The big challenge which jeopardizes a proof of the RH is about the not-vanishing constant Fourier term of the Gaussian function. The proposed new approach replacing the Gaussian function by its Hilbert transform, which is identical to the Dawson function F(x), solves this issue. Therefore, the solution concept is about a replacement of the even Gauss-Weierstrass function (GWF) and the even fractional part function (FPF) by its related odd Hilbert transforms: H(GWF) = Dawson function = sin-integral transform of GWF H(FPF) = log(2sinx)-function . We note the following properties of the Hilbert transform: 1. H*H = - I 2. Hu, u are L(2)-norm equivalent and orthogonal, i.e. (u, Hu)=0 3. (xH-Hx)(v)(x) = 0 for all odd L(2)-functions v. As a consequence the constant Fourier terms of both transforms now vanish, while the corresponding Theta function property (theta(1/x)=x*theta(x)) which is equivalent to the Riemann duality equation keeps preserved in a weak L(2)-sense. The Mellin transform of the Dawson function reflects this kind of symmetry along the critical line in contrast to the Mellin transform of the original Gauss-Weierstrass function which is basically the Gamma function. The concept replaces today's Banach space framework by a Hilbert space framework, while at the same time the GWF/FPF are replaced by their corresponding Hilbert transform, defining corresponding alternative (more appropriate) Mellin transforms. The li(x)-function is based on the Ei(x)-function which is built on the Gauss-Weierstrass integral function. The Dawson integral function is proposed as an alternative Ei(x)-function, enabling an alternative li(x)-function with identical convergence behavior for x to infinity. The later one leads to a modified Riemann error function (Edwards H. M., 1.14).
The Hilbert transformed GWF (the Dawson function, which is a special Kummer function) enables the definition of a singular self-adjoint (convolution) integral operator on the critical line, which is bounded in appropriately defined (distributional) Hilbert space domain (alternatively to Riemann's representation, Edwards H. M., §1.8). Applying spectral theory this then proves the Hilbert-Polya conjecture and therefore, the RH. A similar approach as for the Gaussian function is valid for the fractional part function and its related Hilbert transform (Titchmarsh E. C.).
We recall the essential properties of the Dawson function F(x):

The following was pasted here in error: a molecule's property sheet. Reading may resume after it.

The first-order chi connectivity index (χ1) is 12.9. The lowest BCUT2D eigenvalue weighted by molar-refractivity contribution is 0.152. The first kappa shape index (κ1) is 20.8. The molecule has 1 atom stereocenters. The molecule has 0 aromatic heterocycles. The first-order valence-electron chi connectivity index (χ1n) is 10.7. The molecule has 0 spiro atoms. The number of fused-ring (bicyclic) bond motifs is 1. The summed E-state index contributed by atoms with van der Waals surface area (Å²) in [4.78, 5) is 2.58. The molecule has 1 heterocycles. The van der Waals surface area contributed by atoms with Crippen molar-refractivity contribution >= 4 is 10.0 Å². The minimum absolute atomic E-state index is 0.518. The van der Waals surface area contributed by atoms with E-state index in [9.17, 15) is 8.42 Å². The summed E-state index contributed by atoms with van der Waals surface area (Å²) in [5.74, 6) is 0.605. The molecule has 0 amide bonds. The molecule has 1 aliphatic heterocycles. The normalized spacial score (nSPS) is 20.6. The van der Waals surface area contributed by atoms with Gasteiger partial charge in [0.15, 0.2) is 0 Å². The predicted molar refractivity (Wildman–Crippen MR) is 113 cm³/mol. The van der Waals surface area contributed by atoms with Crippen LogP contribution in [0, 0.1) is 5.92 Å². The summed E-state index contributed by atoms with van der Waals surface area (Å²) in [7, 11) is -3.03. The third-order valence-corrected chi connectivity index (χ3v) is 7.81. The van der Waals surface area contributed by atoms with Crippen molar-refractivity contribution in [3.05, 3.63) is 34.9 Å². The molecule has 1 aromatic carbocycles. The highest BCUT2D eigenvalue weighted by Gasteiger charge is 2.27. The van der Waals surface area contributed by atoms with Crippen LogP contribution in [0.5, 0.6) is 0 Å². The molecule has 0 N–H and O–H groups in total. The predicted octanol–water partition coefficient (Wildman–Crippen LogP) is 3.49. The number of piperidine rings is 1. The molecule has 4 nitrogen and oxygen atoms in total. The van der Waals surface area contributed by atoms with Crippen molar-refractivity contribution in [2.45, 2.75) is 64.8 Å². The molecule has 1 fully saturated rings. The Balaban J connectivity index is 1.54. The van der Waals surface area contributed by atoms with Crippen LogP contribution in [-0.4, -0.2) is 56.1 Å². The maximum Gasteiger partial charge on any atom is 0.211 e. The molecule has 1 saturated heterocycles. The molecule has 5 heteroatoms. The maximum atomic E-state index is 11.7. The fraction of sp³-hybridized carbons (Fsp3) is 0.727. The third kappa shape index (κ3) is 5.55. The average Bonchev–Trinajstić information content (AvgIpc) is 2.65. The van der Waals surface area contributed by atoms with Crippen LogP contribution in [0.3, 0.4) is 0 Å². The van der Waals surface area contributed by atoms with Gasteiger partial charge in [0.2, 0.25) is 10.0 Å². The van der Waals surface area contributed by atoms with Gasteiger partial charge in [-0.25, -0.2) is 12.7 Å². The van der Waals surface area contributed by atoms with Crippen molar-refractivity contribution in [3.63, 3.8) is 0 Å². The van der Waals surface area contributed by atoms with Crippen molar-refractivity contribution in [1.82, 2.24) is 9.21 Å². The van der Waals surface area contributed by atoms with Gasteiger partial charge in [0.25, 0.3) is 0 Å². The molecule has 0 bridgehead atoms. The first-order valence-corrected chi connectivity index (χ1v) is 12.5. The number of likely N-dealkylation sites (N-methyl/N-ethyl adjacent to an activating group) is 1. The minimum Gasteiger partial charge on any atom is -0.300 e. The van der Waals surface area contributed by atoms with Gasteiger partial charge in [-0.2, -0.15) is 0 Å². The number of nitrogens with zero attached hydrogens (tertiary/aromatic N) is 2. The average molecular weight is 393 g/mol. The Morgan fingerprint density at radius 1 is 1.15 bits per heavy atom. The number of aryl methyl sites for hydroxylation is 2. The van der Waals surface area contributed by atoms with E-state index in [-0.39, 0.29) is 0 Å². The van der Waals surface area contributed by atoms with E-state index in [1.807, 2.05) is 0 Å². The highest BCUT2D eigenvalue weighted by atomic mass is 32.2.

Abramowitz M., Stegun I. A., Handbook of Mathematical Functions, Dover Publications, Inc., New York, 1965 viii) The Dawson function is a Siegel E-function (as it is a hypergeometric function). A continued fraction expansion for the Dawson integral is given in
The Dawson function and its usage in an appropriate Hilbert scale (in combination with singular integral (Pseudo-Differential) Operators) is also proposed as enhanced modelling tool for open questions in quantum physics. Its usage in other (mathematical or physical model) areas, where the Gaussian function is currently applied to with minor success, might provide opportunities, as well.
Specifically this relates to the - , white noise and Mandelbrot fractals and its relation toBrownian motion --> THE MUSIC OF THE PRIMES & SUBATOMIC PARTICLESgiven an answer to Derbyshine's ("Prime Obsession") question... ... “ The non-trivial zeros of Riemann's zeta function arise from inquiries into the distribution of prime numbers. The eigenvalues of a random hermitian matrix arise from inquiries into the behavior of systems of subatomic particles under the laws of quantum mechanics. What on earth does the distribution of prime numbers have to do with the behavior of subatomic particles?"
The proposed alternative FPF Hilbert space framework and the harmonic music "noise" is related to the H(1/2) Hilbert space of periodic function on the circle. This Hilbert space is also successfully applied in other areas:
The H(1/2) Hilbert space plays also a key role concerning questions related to the topological degree of continuous maps resp. to the continuous cycle with its well defined winding number:
Some opportunities might be given for "probability methods" in number theory, e.g. with respect to the distributions of additive-theoretical functions
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